In the first round of World Cup matches, we saw various teams cause a major threat with set-pieces. Let’s take a look at some of the most interesting and effective patterns that led to genuine chances from set-pieces over the first week of the tournament.
Germany vs. Japan
- Japan had 3 zonal players, 2 players at the edge of the box for the 2nd ball (one of them preventing a cutback pass), 5 players from Germany were marked (4 runners and one at the 6-yard box was standing on his marker), and the delivery was targeted towards the far post in front of the penalty spot with an in-swinging delivery
- Germany wanted to put Antonio Rüdiger in a 1v1 situation with him and Kai Havertz moving in opposite directions, Havertz running towards the near post and Rüdiger moving into the far post, whilst the other two runners (Nico Schlotterbeck and Thomas Müller) dragged their markers away from the area that Rüdiger was running into
- Müller pulled Rüdiger’s marker slightly with his hand to ensure that his teammate was in an ideal situation, and Rüdiger found himself in a 1v1 and was looking to exploit his opponent’s poor body orientation, but he was unable to make Japan pay and failed to make accurate contact and precision with the header
England vs. Iran
- Bukayo Saka moved to provide a short corner option which dragged two Iranian players out of position. England had two players at the edge of the box to fight for the second ball and one player at the back to sweep up any potential danger. Iran had 3 zonal players ( near post, far post, cut back area) and 5 players from England were marked.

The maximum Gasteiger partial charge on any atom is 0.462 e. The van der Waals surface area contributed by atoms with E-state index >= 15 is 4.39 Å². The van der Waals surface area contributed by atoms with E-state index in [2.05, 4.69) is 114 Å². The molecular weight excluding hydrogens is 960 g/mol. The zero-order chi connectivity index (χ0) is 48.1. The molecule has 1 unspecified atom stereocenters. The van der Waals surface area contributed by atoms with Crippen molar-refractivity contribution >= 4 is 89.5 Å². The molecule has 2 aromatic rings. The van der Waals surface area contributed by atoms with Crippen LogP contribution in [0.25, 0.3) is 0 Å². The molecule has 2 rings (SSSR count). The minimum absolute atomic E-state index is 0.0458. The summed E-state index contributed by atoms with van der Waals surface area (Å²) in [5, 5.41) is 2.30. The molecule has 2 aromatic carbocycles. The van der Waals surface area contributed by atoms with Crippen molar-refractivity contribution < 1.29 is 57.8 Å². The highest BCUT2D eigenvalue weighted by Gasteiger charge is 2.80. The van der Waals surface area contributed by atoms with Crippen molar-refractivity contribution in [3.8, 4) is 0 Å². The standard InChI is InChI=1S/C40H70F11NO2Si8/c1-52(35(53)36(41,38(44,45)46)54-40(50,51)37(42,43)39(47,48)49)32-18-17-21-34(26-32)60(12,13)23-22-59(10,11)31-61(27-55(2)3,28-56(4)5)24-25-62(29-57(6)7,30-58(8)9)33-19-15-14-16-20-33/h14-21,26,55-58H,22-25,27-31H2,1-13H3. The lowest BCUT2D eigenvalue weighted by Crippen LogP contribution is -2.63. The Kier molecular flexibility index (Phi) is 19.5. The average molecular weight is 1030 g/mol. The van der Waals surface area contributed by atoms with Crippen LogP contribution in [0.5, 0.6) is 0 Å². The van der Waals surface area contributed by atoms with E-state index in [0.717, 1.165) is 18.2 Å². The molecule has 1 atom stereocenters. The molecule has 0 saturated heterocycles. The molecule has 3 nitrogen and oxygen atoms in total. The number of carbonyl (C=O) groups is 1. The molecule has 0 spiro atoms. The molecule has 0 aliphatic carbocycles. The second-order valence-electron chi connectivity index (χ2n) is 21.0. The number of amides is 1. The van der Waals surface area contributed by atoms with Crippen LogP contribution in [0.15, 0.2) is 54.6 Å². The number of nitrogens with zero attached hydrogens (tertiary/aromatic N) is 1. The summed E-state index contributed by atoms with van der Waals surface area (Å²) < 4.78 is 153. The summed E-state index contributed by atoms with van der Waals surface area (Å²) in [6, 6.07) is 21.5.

- The delivery was targeted towards the middle, in front of the penalty spot with an out-swinging delivery. Raheem Sterling made a run to the near post which dragged two opponents to prevent him from making the first contact. Declan Rice ran to the near post to drag his marker out of the targeted area and created the space for Harry Maguire and John Stones.
- Maguire and Stones both ran to the targeted area, with Stones using his hands and making a body feint to create separation and Maguire using a double body feint to create separation and kept his hand on Maguire and his eye on his movement, whilst Harry Kane ran towards the far post. Maguire would end up making contact but was unable to head home into the back of the net.
Denmark vs. Tunisia
- One Danish player moved to the short corner which dragged two Tunisian players out, whilst Tunisia had four zonal players and one player at the edge of the box to challenge the second ball. Tunisia had three man-markers vs. four Danish players, with Christian Eriksen playing an out-swinging delivery towards the far post
- Two Danish players moved in close proximity with one another, and one Danish player stayed close to Tunisia’s goalkeeper to prevent him from moving outwards, and one of the two Danish players who were packing close to each other would go on to make a run to the near post, whilst the other attacked the far post, and they faced one player from Tunisia who didn’t know which man to follow
- The targeted player for Denmark was Andreas Christensen who was marked and gave a little push to his marker and then Christensen ran free to the targeted area. The Barcelona defender ran to the blind side of the last zonal man which led to an orientation problem (the zonal defender didn’t see the ball and Christensen at the same time), In addition to the dynamic advantage and heading ability for Christensen, he took an advantage over the last zonal man from Tunisia, but his effort careened off the post.
By: Abdelrhman Mounir / @AbdelrhmanMunir
Featured Image: @GabFoligno / Eddie Keogh – The FA